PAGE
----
Golf’s unique combination of outdoor exercise and social interaction can help you live a longer, healthier life.
Who would have thought that playing golf can help you live longer – and make those extra years healthier. Indeed, playing the sport can increase your life expectancy by up to five years, according to a study from the Karolinska Institute, in Sweden. Regular walking, such as the four hours it typically takes to play a round of golf, can also help ward off dementia.
A team of scientists looked at the health and longevity of 300,000 golfers and found the death rate for golfers is an incredible 40 per cent lower than for other people of the same sex, age and socioeconomic status who don’t play.
Golf provides a healthy dose of fresh air and nature combined with exercise and friendship – a powerful combination for living longer.
Professor Anders Ahlbom, who led the Karolinska study, said: ‘A round of golf means being outside for four or five hours, walking at a fast pace for six or seven kilometres, something which is known to be good for the health.’ ‘People play golf into old age and there are also positive social and psychological aspects to the game that can be of help,’ he added.
Indeed, golf can help you make new friends and keep in contact with those you already have. It is an exceptional combination of socialising and sport that can bring a wellbeing boost to your physical and mental health.
Of course there is no certain way to prevent the disease, but regular exercise can help. A study published in the journal Neurology, found that people who regularly walk and get other forms of moderate exercise appear to significantly lower their risk of developing a form of the disease called vascular dementia. This is the second most common form of dementia after Alzheimer’s disease.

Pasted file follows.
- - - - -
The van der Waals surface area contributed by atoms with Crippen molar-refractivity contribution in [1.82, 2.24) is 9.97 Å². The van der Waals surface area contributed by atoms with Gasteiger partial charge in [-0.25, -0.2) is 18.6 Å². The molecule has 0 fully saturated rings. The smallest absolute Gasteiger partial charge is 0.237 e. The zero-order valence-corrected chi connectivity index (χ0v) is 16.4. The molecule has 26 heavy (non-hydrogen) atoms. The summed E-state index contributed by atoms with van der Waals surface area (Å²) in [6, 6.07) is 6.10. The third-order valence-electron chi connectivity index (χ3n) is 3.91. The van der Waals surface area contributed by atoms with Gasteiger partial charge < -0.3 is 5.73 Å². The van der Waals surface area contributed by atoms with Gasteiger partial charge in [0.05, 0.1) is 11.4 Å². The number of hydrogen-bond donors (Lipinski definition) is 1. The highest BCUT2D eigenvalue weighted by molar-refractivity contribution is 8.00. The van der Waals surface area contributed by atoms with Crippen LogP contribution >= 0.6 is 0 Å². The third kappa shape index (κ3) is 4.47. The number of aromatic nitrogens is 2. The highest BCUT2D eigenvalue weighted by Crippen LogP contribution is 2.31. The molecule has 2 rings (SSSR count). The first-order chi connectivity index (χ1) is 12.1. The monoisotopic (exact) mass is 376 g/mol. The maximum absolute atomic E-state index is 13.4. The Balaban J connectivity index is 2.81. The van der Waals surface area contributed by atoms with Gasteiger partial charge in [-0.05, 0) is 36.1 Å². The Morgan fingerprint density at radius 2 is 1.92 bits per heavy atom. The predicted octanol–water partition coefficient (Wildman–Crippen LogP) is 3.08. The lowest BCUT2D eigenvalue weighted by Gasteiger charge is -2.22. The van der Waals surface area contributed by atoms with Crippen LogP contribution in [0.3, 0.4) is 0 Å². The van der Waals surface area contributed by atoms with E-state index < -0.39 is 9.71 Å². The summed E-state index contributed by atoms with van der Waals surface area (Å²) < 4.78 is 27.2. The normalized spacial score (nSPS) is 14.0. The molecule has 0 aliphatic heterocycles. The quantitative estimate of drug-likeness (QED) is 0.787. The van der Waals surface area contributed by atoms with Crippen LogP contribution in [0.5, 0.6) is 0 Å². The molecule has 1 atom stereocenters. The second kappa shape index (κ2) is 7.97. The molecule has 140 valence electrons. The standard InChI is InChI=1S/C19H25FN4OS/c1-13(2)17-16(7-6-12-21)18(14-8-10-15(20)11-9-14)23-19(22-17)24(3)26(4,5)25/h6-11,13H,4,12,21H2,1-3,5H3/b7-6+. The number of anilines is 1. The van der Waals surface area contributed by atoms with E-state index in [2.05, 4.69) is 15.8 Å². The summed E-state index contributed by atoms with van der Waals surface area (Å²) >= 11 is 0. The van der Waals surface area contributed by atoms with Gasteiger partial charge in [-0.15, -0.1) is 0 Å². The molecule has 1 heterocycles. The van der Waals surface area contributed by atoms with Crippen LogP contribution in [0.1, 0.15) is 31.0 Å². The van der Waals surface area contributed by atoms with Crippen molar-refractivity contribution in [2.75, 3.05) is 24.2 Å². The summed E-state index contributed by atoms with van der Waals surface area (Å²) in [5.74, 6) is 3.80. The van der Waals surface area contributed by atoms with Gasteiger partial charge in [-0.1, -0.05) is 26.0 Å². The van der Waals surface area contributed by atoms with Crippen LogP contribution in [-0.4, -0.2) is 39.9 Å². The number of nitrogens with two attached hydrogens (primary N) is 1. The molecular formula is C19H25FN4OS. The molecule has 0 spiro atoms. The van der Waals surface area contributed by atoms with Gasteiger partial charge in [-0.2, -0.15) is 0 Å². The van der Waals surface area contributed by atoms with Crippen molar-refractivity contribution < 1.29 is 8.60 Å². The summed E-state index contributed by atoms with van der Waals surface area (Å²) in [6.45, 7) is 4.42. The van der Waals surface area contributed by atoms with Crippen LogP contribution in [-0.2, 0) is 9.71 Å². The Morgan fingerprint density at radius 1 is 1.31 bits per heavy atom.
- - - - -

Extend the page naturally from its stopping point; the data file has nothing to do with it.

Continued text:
Professor Clive Ballard, director of research at the Alzheimer’s Society told the Daily Mail newspaper:
‘Whether it is going for a jog or walking the golf course, keeping physically active is a great way to keep your heart and your brain healthy.
‘By keeping active you make sure your brain has a good, strong blood supply, which is essential to help it function better now and in future.
‘Exercise is beneficial at every stage of your life so there is no excuse!
Walking five miles a week – which you can cover in a round of golf – is the best medicine to slow progression of Alzheimer’s and reduce your risk of developing it, according to research from the University of Pittsburgh School of Medicine